I have to be a little technical, but if you can handle LiveJournal, you can handle iTunes.
A few definitions:
File types. The songs on a computer may be stored in many ways. Here are the most common for iTunes.
AIFF (Audio Interchange File Format): CD quality audio. A lossless format. That is, you don't lose any information (sound quality) using this format. This format will create the largest file.
MP3 (MPEG Layer 3. Basically, you're making the soundtrack to a video). A compressed format. You will lose some audio quality but the file will be much smaller. The small size of the file is what has made this format the standard.
AAC (Advanced Audio Coding), sometimes known as M4a. An Apple compressed format. Any iTunes or iPod should be able to read and play these files. Like mp3s, you will lose some audio quality but the file will be much smaller. The advantage of aac over mp3 is that aac was specifically designed for this purpose. Aac files can also contain pictures and movies, making it ideal for podcasting and/or video iPods. It tends to be a better compression (that is, the sound is better and the file smaller) than mp3, but won't work if you don't have iTunes or other Apple software.
Files using these methods will have the extensions ".aiff" or ".aif"; "mp3"; or ".aac" or "m4a" respectively. Capitalization doesn't matter for these purposes.
Importing and Exporting
Getting files into your computer. I will, for the sake of a short article, only deal with getting files off a CD and putting them into iTunes, and then taking the files and burning them onto your own CD.
Importing (or Extracting or Converting): Files on your CD are in aiff format. You may extract them to your computer in any format. The tradeoffs are as above: Importing a song in it's original aiff format make a larger file (and your hard drive will fill up more quickly) but the sound quality will be better, and you will be able to burn a CD with no loss of sound quality. Importing a song as mp3 or aac will make a smaller file (easier to send via e-mail or download off the net) at a loss of sound quality.
You can extract a file already in iTunes. If you have an aiff file, you can convert it to mp3; if you have an mp3, you can burn a CD which requires aiff. See below.
Exporting (or Burning). iTunes makes burning a CD remarkably easy: You push the "Burn Disk" button on the lower right (see Part II). (There are other ways to do this as well.)
There are two types of disks that we will deal with here: Audio CDs and mp3 CDs.
Audio CDs (which will work in all CD players, DVD players and virtually all computers) use aiff files. They ONLY use aiff files. Starting with aiff files will burn a sound file with no loss of data (that is, it will sound the best). In your playlist (see Part II), the number of songs, time and space is listed at the bottom of the window. Generally speaking, you can get about 1.2 hours, just under 800 MB of files. More than this and iTunes will not let you burn an Audio CD (or warn you that it's going to burn more than one).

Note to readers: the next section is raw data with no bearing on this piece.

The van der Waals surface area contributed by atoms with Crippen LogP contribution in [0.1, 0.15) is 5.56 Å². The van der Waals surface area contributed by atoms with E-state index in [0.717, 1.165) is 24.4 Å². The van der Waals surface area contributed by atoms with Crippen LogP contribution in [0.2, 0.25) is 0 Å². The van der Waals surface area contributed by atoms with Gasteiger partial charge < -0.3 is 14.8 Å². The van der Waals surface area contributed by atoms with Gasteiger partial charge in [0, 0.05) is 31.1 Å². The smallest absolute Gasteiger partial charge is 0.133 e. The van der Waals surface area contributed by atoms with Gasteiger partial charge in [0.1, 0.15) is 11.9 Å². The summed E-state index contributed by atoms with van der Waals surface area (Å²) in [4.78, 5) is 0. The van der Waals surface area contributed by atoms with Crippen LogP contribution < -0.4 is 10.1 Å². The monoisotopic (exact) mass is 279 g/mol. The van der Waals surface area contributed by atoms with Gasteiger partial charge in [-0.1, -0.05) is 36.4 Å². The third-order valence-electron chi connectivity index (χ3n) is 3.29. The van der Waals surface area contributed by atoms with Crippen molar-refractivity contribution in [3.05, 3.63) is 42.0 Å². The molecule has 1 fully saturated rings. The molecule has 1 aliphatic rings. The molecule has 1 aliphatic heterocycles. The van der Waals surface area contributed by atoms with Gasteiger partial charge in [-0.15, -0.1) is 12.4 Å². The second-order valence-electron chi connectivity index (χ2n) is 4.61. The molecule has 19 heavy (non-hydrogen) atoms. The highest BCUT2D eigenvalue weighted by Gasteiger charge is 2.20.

If you're burning an Audio CD from mp3 or aac files, iTunes will convert those formats to aiff as its burning. This will work just fine, but you may not be able to predict just how large the files will be.
To burn an Audio CD: Under the iTunes menu, select Preferences, select Advanced on the icons at the top of the window, and select Burning from the three choices and click the Audio CD radio button. This is the default, so don't be surprised if it's already selected.
Navigation note: Future instructions will use a bit of shorthand, so the above will be notated:
iTunes --> Advanced --> Burning --> select Audio CD
Important consideration: After you've burned an Audio CD using iTunes, the CD will appear in the left pane of iTunes with the CD name and track information. This information only appears on your computer. The CD will play on another computer, but file information is not part of the aiff format.
More on Audio CDs later.
MP3 CDs (which virtually all computers can read, all DVD players and most CD/car stereos made in the last few years) use mp3 files. Probably aac files as well, but you're then limited to computers with from Apple or with iTunes. Mp3 CDs can hold a LOT more songs, but you'll lose some audio quality and you probably can't play them on your stereo.
The mp3 format includes file information. That is, the name, artist, album etc is carried on the CD along with the song itself. Any information you see on your computer when you burn the CD will appear in the iTunes of someone else's computer, and much of the information will be available on any mp3 reader (the name/grooup/album will be in your iPod).
The aac format may include even more information, such as links and pictures, as long as they were part of the original file. That's why aac is used for podcasting and such.
To burn an MP3 CD: iTunes --> Advanced --> Burning -- select MP3 CD.
Update: Part II: Extracting music from a CD into iTunes --A. Where do the track listings come from?